2-ship-innards

( Wärtsilä)

The engines on-board the new Carnival ships will not exclusively be powered by LNG, but will be ‘dual fuel’ being capable of burring both LNG and liquid fuel, and combinations of both at the same time. burning exclusively LNG could be saved for environmentally sensitive areas. This would reduce the fuel storage space required.

Malcolm

RCI Announce Project ‘Icon’ LNG Newbuilds

October 10, 2016

smaller

Royal Caribbean International has today announced that its newest class of ships will be powered by liquefied natural gas (LNG) and will introduce the use of fuel cell technology.

These innovations will dramatically reduce greenhouse gas emissions.

The cruise line said that it has signed a memorandum of understanding with shipbuilder Meyer Turku for the new class of vessel under the project name “Icon.” The vessels will be delivered in the second quarters of 2022 and 2024.

The ships will carry 5,000 passengers. They are expected to also be able to operate using conventional maritime fuel as a well, for ports without the necessary LNG infrastructure.

Icon is the first new ship class announced by RCI since Celebrity Cruises’ new Edge class, which debuts in 2018. (Also shrouded in secrecy)

RCI said it will begin testing fuel cell technology on an existing Oasis-class ship in 2017, and will also run progressively larger fuel cell projects on new Quantum-class vessels being built in the next several years.

(Play within Youtube for larger images/text)

Malcolm says: Wow, exciting news – another new ‘class’ of ship from RCI. I was not expecting this so soon after the introduction of the ‘Quantum’ class (see video below). 

Mind you building LNG ships simply follows suit with Carnival and MSC who also have big LNG ships on order. Let’s also not forget that Quantum’s ‘Dynamic Dining’ system was a flop – maybe they are keen to move on?

RCI are masters of secrecy, so I don’t suppose we will get any more details for months/years.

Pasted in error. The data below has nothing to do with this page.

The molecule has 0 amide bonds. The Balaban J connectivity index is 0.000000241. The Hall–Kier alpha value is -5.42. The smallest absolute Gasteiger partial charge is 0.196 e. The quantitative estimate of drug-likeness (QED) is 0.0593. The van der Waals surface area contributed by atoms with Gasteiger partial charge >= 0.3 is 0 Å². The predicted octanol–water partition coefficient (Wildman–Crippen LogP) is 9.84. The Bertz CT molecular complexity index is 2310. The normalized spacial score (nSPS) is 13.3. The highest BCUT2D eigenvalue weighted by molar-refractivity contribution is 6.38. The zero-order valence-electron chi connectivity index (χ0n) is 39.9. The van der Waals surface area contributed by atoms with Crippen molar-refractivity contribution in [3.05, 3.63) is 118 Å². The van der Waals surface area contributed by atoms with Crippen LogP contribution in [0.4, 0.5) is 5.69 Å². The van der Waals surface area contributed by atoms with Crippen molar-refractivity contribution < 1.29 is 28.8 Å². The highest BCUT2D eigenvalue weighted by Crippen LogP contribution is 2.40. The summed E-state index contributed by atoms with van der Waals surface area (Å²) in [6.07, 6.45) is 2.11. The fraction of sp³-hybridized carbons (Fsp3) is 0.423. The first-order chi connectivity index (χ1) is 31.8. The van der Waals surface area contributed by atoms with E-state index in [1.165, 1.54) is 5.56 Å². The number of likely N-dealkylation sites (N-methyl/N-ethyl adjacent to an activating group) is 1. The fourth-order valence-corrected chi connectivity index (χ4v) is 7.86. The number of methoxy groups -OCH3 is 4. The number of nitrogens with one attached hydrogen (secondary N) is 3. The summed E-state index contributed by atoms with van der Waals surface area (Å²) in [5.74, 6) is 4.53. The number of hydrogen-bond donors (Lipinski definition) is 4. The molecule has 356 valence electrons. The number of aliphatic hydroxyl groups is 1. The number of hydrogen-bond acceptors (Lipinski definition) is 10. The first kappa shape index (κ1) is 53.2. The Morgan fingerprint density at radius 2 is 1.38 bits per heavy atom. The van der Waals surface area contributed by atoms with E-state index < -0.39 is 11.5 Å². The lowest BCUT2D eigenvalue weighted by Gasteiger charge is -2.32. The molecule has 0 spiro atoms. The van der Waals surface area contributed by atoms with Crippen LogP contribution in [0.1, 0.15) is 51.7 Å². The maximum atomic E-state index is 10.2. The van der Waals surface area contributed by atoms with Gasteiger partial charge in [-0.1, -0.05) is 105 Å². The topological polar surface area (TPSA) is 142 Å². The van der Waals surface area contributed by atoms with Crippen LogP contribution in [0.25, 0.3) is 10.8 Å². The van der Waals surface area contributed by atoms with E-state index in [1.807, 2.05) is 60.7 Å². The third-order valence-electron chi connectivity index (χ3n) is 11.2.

We know very little facts about Icon, apart from she will carry 5,000 passengers, but is that lower berths or full capacity? Even the all-important gross tonnage has been omitted form some press releases.

However several sources suggests that ‘Icon’ will be 200,000 gt which makes  the 5,000 passenger figure  look like a lower-berth statistic. (A 200,000 gt ship with 5K passengers gives us a similar space-ratio to ‘Harmony’)  This size of ship is in keeping with Carnival, MSC and Genting’s newbuilds, so this size sounds very likely to me.

In contrast, the ‘Quantum’ class is  approximately 168,00 gt., carrying 4,905 passengers – all berths. The Oasis class is around 227,000 gt carrying 6, 780 – all berths. Icon would sit in-between the two, in terms of gross tonnage.

I wonder what new innovations RCI will come up with this time? How do you beat a park, bumper-cars, skydiving simulator and an observation pod?  It must get increasingly difficult  to keep being innovative. However, if Icon is a 200,000 gt ship, there will be plenty of room for wow-features onboard, if they want.

The arrival of these new ships may well see the departure of  RCI’s older tonnage.

Majesty has now been in the fleet for 24 years, Grandeur 20 years, Enchantment and Rhapsody 19 years and Vision 18 years. Although the life expectancy of a cruise ship can be 30+ years, in six-eight years time, when the ‘Icons’ arrive, RCI’s older tonnage will look even smaller and more dated.

Malcolm

STOP PRESS: On October 2016, Royal Caribbean filed a trademark application with the United States Patent and Trademark Office for “Icon of the Seas”.

So what is an LNG powered Ship? See Here

Megaship Review: Anthem of The Seas

June 30, 2015

 

Ripcord

Ripcord -Anthem of The Seas (Click to enlarge)

One of the biggest ships in the world inspired me to write one of the longest reviews in the world (well probably) – it’s around 6,000 words!

Here is a short extract:

Anthem is different to all other RCI ship. If fact she did not feel like a RCI ship to me. This is because the ships basic design is not unlike NCL’s new ships, with multiple dining options and multiple entertainment venues.

‘Dynamic Dining’ is very similar to NCL’s ‘Freestyle’ dining. It does offer more choice and flexibility than on-board any other class of RCI ship. However RCI still appear to be struggling to manage it effectively.

Malcolm

Anthem of the Seas review HERE

Large and Larger

March 5, 2013
(Source unknown)

(Source unknown)

‘Celebrity Solstice’ (122,000 gt, 2,850 passengers) dwarfed ‘Oasis of the Seas’ (225,000 gt, 5,400 passengers).  Solstice is hardly a small ship!

So How Big Is ‘Oasis of the Seas’?

December 9, 2009

Does my bum look big in this?

The image above is a web cam grab of ‘Oasis of the Seas’ at St. Thomas. She is docked next to ‘Costa Atlantica’ (85,700 gross tons) a Vista class ship like Cunard’s Queen Victoria and many others.  It’s not so long ago that a ship the size of ‘Atlantica’ would have been the worlds biggest cruise ship, but NOT now!